As much time as you may have spent shopping for and “breaking in” a new mattress, the time will come when you’ll have to replace it.
Maybe you want to try out a new brand or type, or maybe your body needs a change for the sake of greater comfort.
There are several ways you can dispose of your used mattress. If it’s in an appropriate condition, you may be able to recycle or donate it rather than throwing it out. It will depend on a number of things: the condition of the mattress, where you live, and if there facilities in your community that offer any of these services.
Are You Ready for a New Mattress?
In general, you should expect to replace your mattress every 8 years on average.
But different types have different lifespans. For example, while innerspring mattresses may last 10 years, latex and memory foam may have a lifespan of 15 years.
Other factors in mattress aging: mattress design, type of material, degree of care, and the type of atmosphere the mattress is exposed to.
The most important questions to ask: how does the mattress feel – i.e. is it lumpy, sagging, thinning? Is it comfortable enough to you the rest you need at night?
If the answer to that last question is no, it may be time for a change. But first, you need to figure out what to do with the old one.
How to Dispose of a Mattress
You may choose to donate your old mattress. But keep in mind that the level of wear-and-tear may make it unusable. Also, be aware that charitable organizations must maintain certain standards when they evaluate your donation for hygiene and cleanliness.
Will your Mattress be Accepted as a Donation?
Below are some guidelines if you’re thinking of donating.
- Infestations: Don’t donate anything with past or current infestations of any variety, such as bed bugs or mold. Surface cleaning won’t clear the problem.
- Serious Structural Problems: Jutting coils, extreme sagging, and lumping make your mattress an unsuitable donation.
- Tears or Holes: Don’t donate anything with obvious holes or rips. Make sure mattress cover, tears, or holes. Make sure the mattress cover is firmly affixed.
- Stains: Mattresses showing stains or permanent discolorations should not be donated.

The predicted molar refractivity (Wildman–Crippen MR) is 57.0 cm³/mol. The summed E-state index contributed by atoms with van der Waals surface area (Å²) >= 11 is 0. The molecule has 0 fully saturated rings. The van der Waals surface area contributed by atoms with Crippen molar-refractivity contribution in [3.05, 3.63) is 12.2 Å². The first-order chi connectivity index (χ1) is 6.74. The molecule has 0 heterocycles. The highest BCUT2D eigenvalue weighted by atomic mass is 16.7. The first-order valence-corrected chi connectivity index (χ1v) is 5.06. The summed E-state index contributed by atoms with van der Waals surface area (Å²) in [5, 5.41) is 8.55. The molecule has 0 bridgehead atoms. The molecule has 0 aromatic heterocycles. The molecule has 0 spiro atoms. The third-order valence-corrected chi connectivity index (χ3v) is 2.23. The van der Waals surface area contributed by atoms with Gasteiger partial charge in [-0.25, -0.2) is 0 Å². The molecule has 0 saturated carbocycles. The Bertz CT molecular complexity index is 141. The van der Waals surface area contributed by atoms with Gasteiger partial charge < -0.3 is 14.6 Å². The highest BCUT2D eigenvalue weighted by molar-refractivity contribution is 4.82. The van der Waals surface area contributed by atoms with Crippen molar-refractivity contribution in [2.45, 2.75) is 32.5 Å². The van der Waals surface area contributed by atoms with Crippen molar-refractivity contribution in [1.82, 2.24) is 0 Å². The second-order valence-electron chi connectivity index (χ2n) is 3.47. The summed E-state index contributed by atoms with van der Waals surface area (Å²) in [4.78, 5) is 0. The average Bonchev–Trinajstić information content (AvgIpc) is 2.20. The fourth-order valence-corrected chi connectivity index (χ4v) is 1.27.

Where to Donate?
You have a few options.
You might consider one of the larger organizations, such as Goodwill, Habitat for Humanity, United Way, or (in America) the Furniture Bank Association of America, or the Catholic Charities organization.
Or you might want to approach a smaller local charity in your community.
Whatever you choose, check ahead to see if they take donations and, if so, what their guidelines are and how they arrange for pickup.
If your mattress isn’t donation-worthy, it’s definitely worth trying the recycling option. Consider this: nearly 20 million mattresses end up in a landfill each year. This has a serious impact on the environment.
Yet about 85% of these used mattresses can successfully be broken down for recycling.
You have two options. Look for a local recycling center, which will pick up for free or for a small fee.
Or you can do the recycling work yourself, by breaking the mattress down into parts (coils, frame, etc.) that can then be recycled. You might even find ways of using these parts yourself – for example in the garden, or for home repairs, etc.
Throwing Out Your Mattress
Throwing away is the “if all else fails” option – i.e., you can’t donate, recycle, or give it away.
Some areas don’t allow you to put an entire mattress out for trash pickup. The result: the mattress will be left sitting on the curb on garbage day, and you could get ticketed or fined. Not the result you want!
Depending on the bylaws in your community, throwing away may not be an option, so you’ll need to do your homework. Google it!
When your mattress is no longer comfortable, it’s time to dispose of it.
There are several options, including donation, recycling, and throwing out. The choice that’s best for you depends on mattress condition and local bylaws – so do your research!